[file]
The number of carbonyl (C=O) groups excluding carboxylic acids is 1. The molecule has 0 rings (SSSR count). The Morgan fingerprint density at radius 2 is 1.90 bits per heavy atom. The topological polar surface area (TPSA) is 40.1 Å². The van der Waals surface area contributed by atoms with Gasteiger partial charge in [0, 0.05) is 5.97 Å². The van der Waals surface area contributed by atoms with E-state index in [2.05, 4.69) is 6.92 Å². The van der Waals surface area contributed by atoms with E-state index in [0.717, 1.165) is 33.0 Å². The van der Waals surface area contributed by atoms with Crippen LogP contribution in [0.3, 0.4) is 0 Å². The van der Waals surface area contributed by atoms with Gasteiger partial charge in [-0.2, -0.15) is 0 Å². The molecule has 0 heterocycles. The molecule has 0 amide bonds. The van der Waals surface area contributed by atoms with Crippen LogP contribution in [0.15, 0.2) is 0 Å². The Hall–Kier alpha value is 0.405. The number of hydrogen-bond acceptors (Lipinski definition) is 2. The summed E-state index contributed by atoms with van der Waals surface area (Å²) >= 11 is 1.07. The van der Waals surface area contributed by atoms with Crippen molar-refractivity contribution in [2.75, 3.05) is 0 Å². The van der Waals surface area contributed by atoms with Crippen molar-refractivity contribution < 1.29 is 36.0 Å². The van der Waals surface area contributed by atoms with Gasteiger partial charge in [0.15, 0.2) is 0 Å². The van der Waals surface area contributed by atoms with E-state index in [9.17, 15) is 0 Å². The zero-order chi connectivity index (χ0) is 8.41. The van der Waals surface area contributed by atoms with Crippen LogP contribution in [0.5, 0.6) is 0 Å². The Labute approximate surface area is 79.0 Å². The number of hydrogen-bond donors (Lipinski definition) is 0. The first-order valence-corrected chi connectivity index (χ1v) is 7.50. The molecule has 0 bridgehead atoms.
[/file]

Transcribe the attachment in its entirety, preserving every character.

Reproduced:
The number of carbonyl (C=O) groups excluding carboxylic acids is 1. The molecule has 0 rings (SSSR count). The Morgan fingerprint density at radius 2 is 1.90 bits per heavy atom. The topological polar surface area (TPSA) is 40.1 Å². The van der Waals surface area contributed by atoms with Gasteiger partial charge in [0, 0.05) is 5.97 Å². The van der Waals surface area contributed by atoms with E-state index in [2.05, 4.69) is 6.92 Å². The van der Waals surface area contributed by atoms with E-state index in [0.717, 1.165) is 33.0 Å². The van der Waals surface area contributed by atoms with Crippen LogP contribution in [0.3, 0.4) is 0 Å². The van der Waals surface area contributed by atoms with Gasteiger partial charge in [-0.2, -0.15) is 0 Å². The molecule has 0 heterocycles. The molecule has 0 amide bonds. The van der Waals surface area contributed by atoms with Crippen LogP contribution in [0.15, 0.2) is 0 Å². The Hall–Kier alpha value is 0.405. The number of hydrogen-bond acceptors (Lipinski definition) is 2. The summed E-state index contributed by atoms with van der Waals surface area (Å²) >= 11 is 1.07. The van der Waals surface area contributed by atoms with Crippen molar-refractivity contribution in [2.75, 3.05) is 0 Å². The van der Waals surface area contributed by atoms with Crippen molar-refractivity contribution < 1.29 is 36.0 Å². The van der Waals surface area contributed by atoms with Gasteiger partial charge in [0.15, 0.2) is 0 Å². The van der Waals surface area contributed by atoms with E-state index in [9.17, 15) is 0 Å². The zero-order chi connectivity index (χ0) is 8.41. The van der Waals surface area contributed by atoms with Crippen LogP contribution in [0.5, 0.6) is 0 Å². The Labute approximate surface area is 79.0 Å². The number of hydrogen-bond donors (Lipinski definition) is 0. The first-order valence-corrected chi connectivity index (χ1v) is 7.50. The molecule has 0 bridgehead atoms.